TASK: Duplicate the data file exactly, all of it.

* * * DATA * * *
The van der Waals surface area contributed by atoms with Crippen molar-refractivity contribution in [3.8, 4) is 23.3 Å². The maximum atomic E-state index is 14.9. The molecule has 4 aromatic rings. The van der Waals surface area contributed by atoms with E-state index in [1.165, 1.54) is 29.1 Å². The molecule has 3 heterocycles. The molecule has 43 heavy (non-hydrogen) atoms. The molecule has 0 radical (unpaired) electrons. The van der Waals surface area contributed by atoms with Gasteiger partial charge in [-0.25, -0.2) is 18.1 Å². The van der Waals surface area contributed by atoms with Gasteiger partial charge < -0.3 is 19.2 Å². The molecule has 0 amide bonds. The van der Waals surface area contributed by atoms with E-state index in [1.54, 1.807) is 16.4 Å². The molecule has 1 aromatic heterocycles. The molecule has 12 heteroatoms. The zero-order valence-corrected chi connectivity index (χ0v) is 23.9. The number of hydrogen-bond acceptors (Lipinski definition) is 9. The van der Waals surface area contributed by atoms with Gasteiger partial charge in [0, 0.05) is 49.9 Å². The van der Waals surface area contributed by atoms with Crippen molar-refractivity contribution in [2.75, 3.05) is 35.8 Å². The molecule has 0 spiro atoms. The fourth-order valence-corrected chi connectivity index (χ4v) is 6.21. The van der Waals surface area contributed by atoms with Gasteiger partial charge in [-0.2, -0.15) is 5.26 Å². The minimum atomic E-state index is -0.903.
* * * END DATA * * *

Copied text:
The van der Waals surface area contributed by atoms with Crippen molar-refractivity contribution in [3.8, 4) is 23.3 Å². The maximum atomic E-state index is 14.9. The molecule has 4 aromatic rings. The van der Waals surface area contributed by atoms with E-state index in [1.165, 1.54) is 29.1 Å². The molecule has 3 heterocycles. The molecule has 43 heavy (non-hydrogen) atoms. The molecule has 0 radical (unpaired) electrons. The van der Waals surface area contributed by atoms with Gasteiger partial charge in [-0.25, -0.2) is 18.1 Å². The van der Waals surface area contributed by atoms with Gasteiger partial charge < -0.3 is 19.2 Å². The molecule has 0 amide bonds. The van der Waals surface area contributed by atoms with E-state index in [1.54, 1.807) is 16.4 Å². The molecule has 1 aromatic heterocycles. The molecule has 12 heteroatoms. The zero-order valence-corrected chi connectivity index (χ0v) is 23.9. The number of hydrogen-bond acceptors (Lipinski definition) is 9. The van der Waals surface area contributed by atoms with Gasteiger partial charge in [0, 0.05) is 49.9 Å². The van der Waals surface area contributed by atoms with Crippen molar-refractivity contribution in [2.75, 3.05) is 35.8 Å². The molecule has 0 spiro atoms. The fourth-order valence-corrected chi connectivity index (χ4v) is 6.21. The van der Waals surface area contributed by atoms with Gasteiger partial charge in [-0.2, -0.15) is 5.26 Å². The minimum atomic E-state index is -0.903.